Don’t rely on the consumer “figuring it out” later on. The FTC considers deception harmful and illegal even if the consumer can later figure out that what he or she just clicked on was an advertisement by, for example, looking at the landing page or speaking to a sales representative. Curing the deception after the fact is, under the FTC’s guidelines, likely insufficient.

Read and know the rules. A good starting place is to read the FTC’s Enforcement Policy Statement on Deceptively Formatted Advertisements. And when in doubt, consult with an attorney experienced in advertising law.

Companies that advertise their products as “Made in the USA” should be aware of the Federal Trade Commission’s (“FTC”) stance regarding such advertisements.  The FTC regulates both express claims (e.g. advertising with the phrase “Made in the USA”) and implied claims (e.g. advertising with the phrase “true American quality” or with a U.S. flag symbol).  Before a company decides to advertise in this manner, the FTC requires that the company have a reasonable basis to substantiate the claim at the time it is made.

Made in the USA Banner
Copyright: lifeking / 123RF Stock Photo

So what is a “reasonable basis” for this type of claim?  The FTC itself provides guidance to companies interested in advertising their products as “Made in the USA” in a lengthy Federal Registration Notice: 62 Fed. Reg. 63756.  But even with this guidance, the issue is not black and white.  The FTC explains that a product must be “wholly domestic” or be “all or virtually all” made in the United States in order for a “Made in USA” claim to be substantiated.  But “all or virtually all”—defined by the FTC as meaning that all significant parts and processing that go into the product are of United States origin (i.e. there is only a de minimus amount of foreign content)—may be a difficult standard to apply in some circumstances.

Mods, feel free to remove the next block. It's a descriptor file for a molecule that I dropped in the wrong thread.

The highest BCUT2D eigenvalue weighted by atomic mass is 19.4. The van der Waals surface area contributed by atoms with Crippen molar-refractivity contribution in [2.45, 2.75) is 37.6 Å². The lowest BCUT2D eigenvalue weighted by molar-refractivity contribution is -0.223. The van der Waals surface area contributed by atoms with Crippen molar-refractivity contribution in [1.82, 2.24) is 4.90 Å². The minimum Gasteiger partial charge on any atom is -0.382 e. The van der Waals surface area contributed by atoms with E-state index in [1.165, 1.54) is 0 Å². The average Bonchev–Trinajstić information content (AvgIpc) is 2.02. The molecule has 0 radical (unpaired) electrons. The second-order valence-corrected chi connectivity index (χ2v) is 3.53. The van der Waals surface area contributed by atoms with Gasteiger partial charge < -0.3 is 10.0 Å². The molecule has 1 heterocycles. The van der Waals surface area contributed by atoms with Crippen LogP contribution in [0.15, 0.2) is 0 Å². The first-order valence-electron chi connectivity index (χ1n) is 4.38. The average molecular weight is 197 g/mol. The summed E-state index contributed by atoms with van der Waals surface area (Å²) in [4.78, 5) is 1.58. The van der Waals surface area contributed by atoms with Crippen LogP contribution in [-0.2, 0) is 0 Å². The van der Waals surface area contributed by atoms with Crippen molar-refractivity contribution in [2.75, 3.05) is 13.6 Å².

The FTC finds a number of factors relevant to the issue—such as whether final assembly/processing occurs in the United States, the portion of total manufacturing costs attributable to parts and processing in the United States, and how far removed any foreign content is from the finished product.  See 62 Fed. Reg. 63756 at 63765.  In general, the more that occurs in the United States, the better the claim that the product is “Made in the USA.”  In an attempt to provide clarity regarding the “all or virtually all” standard, the FTC’s staff has issued a separate publication meant to convey additional guidance.

Further complicating the issue though, certain states may also have specific prohibitions related to advertising products as “Made in the USA.”  For example, Cal. Bus. & Prof. Code § 17533.7 makes it unlawful to mark products with that or similar phrases if the product, or any part of the product, is “entirely or substantially” made outside of the United States (though there are a couple exceptions).

Advertising products as “Made in the USA” can be tricky.  Before advertising, make sure to consult an attorney to ensure compliance with the FTC’s guidance as well as any state-specific requirements.